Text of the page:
2

[i] Do you know any friends of hers?
[ii] Do you know any friend of hers?

The first is from a Korean grammar book and the second is mine. Whenever I come across any in questions, it’s very tricky to understand. From OALD #1, the first seems to imply that there is a set of her friends and ask if the listener knows at least a few of them. And the second question seems to ask if the listener knows her friend, whoever they are. Is my understanding proper?

3

Both are technically correct and mean the same thing.

The first sentence is more widely used, asking if you know a person she also knows. Although 'friends' is plural, the use of 'any' means 1 or more.

The second is more formal sounding, but means the same. The first, I would say, should be used.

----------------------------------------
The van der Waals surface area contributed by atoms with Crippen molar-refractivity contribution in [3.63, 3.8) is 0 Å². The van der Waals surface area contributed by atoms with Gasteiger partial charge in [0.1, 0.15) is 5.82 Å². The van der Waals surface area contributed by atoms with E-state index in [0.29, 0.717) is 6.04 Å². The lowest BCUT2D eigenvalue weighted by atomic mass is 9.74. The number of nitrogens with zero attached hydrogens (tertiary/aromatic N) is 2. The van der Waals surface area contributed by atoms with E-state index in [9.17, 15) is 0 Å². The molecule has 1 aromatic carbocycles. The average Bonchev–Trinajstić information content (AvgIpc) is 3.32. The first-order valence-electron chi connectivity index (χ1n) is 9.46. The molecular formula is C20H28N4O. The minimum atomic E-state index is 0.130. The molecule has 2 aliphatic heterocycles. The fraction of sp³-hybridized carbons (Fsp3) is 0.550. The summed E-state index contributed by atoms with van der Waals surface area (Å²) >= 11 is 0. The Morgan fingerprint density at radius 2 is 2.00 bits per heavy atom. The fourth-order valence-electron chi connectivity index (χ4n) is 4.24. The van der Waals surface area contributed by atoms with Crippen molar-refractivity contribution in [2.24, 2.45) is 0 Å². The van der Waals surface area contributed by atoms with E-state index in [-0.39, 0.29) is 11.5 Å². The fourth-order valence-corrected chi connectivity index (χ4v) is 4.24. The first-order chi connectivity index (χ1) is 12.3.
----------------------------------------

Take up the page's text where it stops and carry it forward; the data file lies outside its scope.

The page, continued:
• I'd go a bit stronger, actually. Definitely use the first form. The second form is technically correct, but it sounds screamingly wrong. – TarkaDaal Aug 6 '14 at 10:55
2

Very often we ask questions in plural form, whether we expect the answer to be singular or plural: 'Do you have (any) children?' or (closer to your question) 'Have you read any books of hers?'. You can answer even if you have only one child, or have read only one of her books (or indeed if you have no children (note, not 'no child') or haven't read any of her books).

0

The second usage is not correct because there is a number disagreement: "any" refers to a set, while "friend" is exclusively singular.

If there is a specific, singular friend being asked about, it should be,

Do you know her friend?

Alternatively, if the speaker wishes to ask about a singular, but unknown friend, they would probably say,

Do you know anyone who is her friend?

  • 1
    Any isn't specifically singular or plural. – snailcar Jul 25 '14 at 21:06

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